Equifax Breach Postmortem: Top Mistakes Enterprises Should Avoid

Equifax Breach Postmortem: Top Mistakes Enterprises Should Avoid

  • Equifax hack needs no introduction. One third of American lost their social security number due to this single breach. Here’s some of the top mistakes/learning from Equifax breach from my perspective. I would invite all of you to also add your comments and thoughts.

 

1. Patch on time (Yawn ..)

  • Most of the breaches happen not because of zero days but because of known vulnerabilities. Build a strong vulnerability management and patching program in place. It is the low hanging fruit in terms of finding the vulnerabilities. It is much tougher to patch due to operational reasons despite knowing due to potential business downtime.

 

2. If you can’t patch, build compensatory controls 

  • Sometime patching could be difficult or less feasible. However you can have compensatory controls like having a Web Application Firewall configured. You can create special rules for your SOC to detect early triggers related to the known unpatched vulnerability. There are other new and emerging technologies like RASP and many more.

3. Ensure Data Encryption

  • Getting hacked is common and we should assume that it will happen. Encryption is an absolute must.

 

4. Use Open Source with Care

  • If you are using open source then conducting analysis on source code, or software composition analysis is a good idea. Open source doesn’t necessarily mean that you are more or less secure. It is how you handle it.

 

5. Keep an eye on Open Source Intel

  • Equifax was known to have poor patching records, poor security score based on various open source intelligence platform. Keeping an eye on OSINT and Threat Intel can help to get a picture of how you look like from outside.

 

6. Measure/Benchmark your security program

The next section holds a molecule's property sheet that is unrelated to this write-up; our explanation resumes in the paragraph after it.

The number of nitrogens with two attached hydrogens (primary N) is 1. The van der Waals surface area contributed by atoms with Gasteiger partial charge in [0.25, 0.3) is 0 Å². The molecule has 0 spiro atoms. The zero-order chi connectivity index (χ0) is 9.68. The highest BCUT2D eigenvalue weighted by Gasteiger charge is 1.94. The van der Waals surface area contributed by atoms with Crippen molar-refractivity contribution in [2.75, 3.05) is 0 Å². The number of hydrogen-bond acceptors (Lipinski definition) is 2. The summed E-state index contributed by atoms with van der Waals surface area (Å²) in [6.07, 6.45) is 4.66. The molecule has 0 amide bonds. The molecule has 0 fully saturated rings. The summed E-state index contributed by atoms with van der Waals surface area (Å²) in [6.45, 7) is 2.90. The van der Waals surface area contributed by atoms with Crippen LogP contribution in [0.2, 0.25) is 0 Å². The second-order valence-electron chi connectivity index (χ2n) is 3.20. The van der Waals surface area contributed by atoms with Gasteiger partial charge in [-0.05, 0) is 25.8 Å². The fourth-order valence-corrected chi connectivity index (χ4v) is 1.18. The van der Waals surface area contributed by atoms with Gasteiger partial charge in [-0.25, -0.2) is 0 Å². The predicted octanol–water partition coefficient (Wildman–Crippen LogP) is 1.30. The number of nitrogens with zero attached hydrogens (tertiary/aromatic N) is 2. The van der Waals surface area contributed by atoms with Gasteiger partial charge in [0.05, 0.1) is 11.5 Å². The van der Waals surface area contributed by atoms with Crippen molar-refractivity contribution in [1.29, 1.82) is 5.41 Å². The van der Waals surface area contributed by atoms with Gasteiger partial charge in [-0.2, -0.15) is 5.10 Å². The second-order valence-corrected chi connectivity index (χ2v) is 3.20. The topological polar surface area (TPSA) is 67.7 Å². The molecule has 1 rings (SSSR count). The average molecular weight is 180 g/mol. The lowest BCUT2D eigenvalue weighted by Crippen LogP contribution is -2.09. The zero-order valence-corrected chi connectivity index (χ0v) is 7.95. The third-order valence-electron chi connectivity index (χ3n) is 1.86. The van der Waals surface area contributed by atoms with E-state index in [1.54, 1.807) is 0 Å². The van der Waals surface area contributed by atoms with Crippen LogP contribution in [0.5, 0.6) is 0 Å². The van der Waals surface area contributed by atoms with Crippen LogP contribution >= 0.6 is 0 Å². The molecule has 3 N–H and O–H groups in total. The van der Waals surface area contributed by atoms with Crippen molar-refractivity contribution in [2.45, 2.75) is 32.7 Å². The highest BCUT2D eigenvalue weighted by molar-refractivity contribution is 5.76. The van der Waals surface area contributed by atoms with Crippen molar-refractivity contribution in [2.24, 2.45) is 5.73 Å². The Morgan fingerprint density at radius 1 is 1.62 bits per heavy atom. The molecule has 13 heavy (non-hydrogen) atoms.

• You can measure and benchmark your security program based on various models like that of NIST or use expert solution providers. Understanding your security from a holistic perspective is the first step towards defining your security strategy.

 

7. Keep an eye on 3rd/4th party vendor risk

  • Your business can be impacted due to your vendors and partners. Keeping an eye on on risks in your ecosystem is possible through various models like questionnaire (less effective), audits or using threat intelligence providers.

8. Invest in Detection, Response and Recovery

  • You cannot always protect. You should assume that you will be hacked. So you need to have strong capability to detect attacks. and respond and recover from it in case you are breached.

 

9. Invest in Application security program

  • Application security program can have as many as 70+ activities. Check out OWASP OPENSAMM. It is not just about pen testing. Consider other aspects like vendor risk management, Testing like SAST/DAST/IAST, Architecture Review, Training and many more.

 

10. Hire strong security leadership

  • Hiring an experienced team is a must. It is necessary but not sufficient though. Whatever you do you cannot ensure that you will never be hacked. However having a poor team will enhance your risks.

 

11. Management Awareness and Involvement

  • CEO, Board and the management needs to be aware of the security risks. It is important to create an alignment in terms of understanding the risks, deciding on the acceptable risks so that the technology and business is aligned. Management should ask the right questions to the CISO. It may not be a bad idea to have an advisor/board member who is experienced in security.

 

12. Last but not the least

  • Tell me what’s your thought. What did I miss?

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